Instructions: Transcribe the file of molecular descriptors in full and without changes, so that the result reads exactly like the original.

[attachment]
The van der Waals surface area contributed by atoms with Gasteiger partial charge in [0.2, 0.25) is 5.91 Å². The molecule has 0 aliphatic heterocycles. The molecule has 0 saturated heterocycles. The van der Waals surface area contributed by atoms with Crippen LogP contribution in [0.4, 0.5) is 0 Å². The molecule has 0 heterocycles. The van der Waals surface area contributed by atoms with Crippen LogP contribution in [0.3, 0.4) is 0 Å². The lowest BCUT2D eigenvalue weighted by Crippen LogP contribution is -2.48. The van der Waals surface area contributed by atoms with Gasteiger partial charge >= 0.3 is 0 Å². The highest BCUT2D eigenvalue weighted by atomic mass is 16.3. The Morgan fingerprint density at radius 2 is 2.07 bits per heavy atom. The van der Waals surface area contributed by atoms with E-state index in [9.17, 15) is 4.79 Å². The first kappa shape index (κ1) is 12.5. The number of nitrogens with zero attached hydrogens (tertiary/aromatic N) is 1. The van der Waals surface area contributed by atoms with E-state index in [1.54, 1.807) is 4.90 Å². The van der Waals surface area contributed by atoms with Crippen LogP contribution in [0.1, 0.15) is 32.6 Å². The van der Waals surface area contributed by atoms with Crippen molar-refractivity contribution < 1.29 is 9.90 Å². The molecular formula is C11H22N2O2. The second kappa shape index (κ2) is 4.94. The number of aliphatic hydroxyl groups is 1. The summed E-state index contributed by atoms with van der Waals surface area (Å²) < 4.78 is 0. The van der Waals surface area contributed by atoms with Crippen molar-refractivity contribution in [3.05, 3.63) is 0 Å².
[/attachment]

The van der Waals surface area contributed by atoms with Gasteiger partial charge in [0.2, 0.25) is 5.91 Å². The molecule has 0 aliphatic heterocycles. The molecule has 0 saturated heterocycles. The van der Waals surface area contributed by atoms with Crippen LogP contribution in [0.4, 0.5) is 0 Å². The molecule has 0 heterocycles. The van der Waals surface area contributed by atoms with Crippen LogP contribution in [0.3, 0.4) is 0 Å². The lowest BCUT2D eigenvalue weighted by Crippen LogP contribution is -2.48. The van der Waals surface area contributed by atoms with Gasteiger partial charge >= 0.3 is 0 Å². The highest BCUT2D eigenvalue weighted by atomic mass is 16.3. The Morgan fingerprint density at radius 2 is 2.07 bits per heavy atom. The van der Waals surface area contributed by atoms with E-state index in [9.17, 15) is 4.79 Å². The first kappa shape index (κ1) is 12.5. The number of nitrogens with zero attached hydrogens (tertiary/aromatic N) is 1. The van der Waals surface area contributed by atoms with E-state index in [1.54, 1.807) is 4.90 Å². The van der Waals surface area contributed by atoms with Crippen LogP contribution in [0.1, 0.15) is 32.6 Å². The van der Waals surface area contributed by atoms with Crippen molar-refractivity contribution < 1.29 is 9.90 Å². The molecular formula is C11H22N2O2. The second kappa shape index (κ2) is 4.94. The number of aliphatic hydroxyl groups is 1. The summed E-state index contributed by atoms with van der Waals surface area (Å²) < 4.78 is 0. The van der Waals surface area contributed by atoms with Crippen molar-refractivity contribution in [3.05, 3.63) is 0 Å².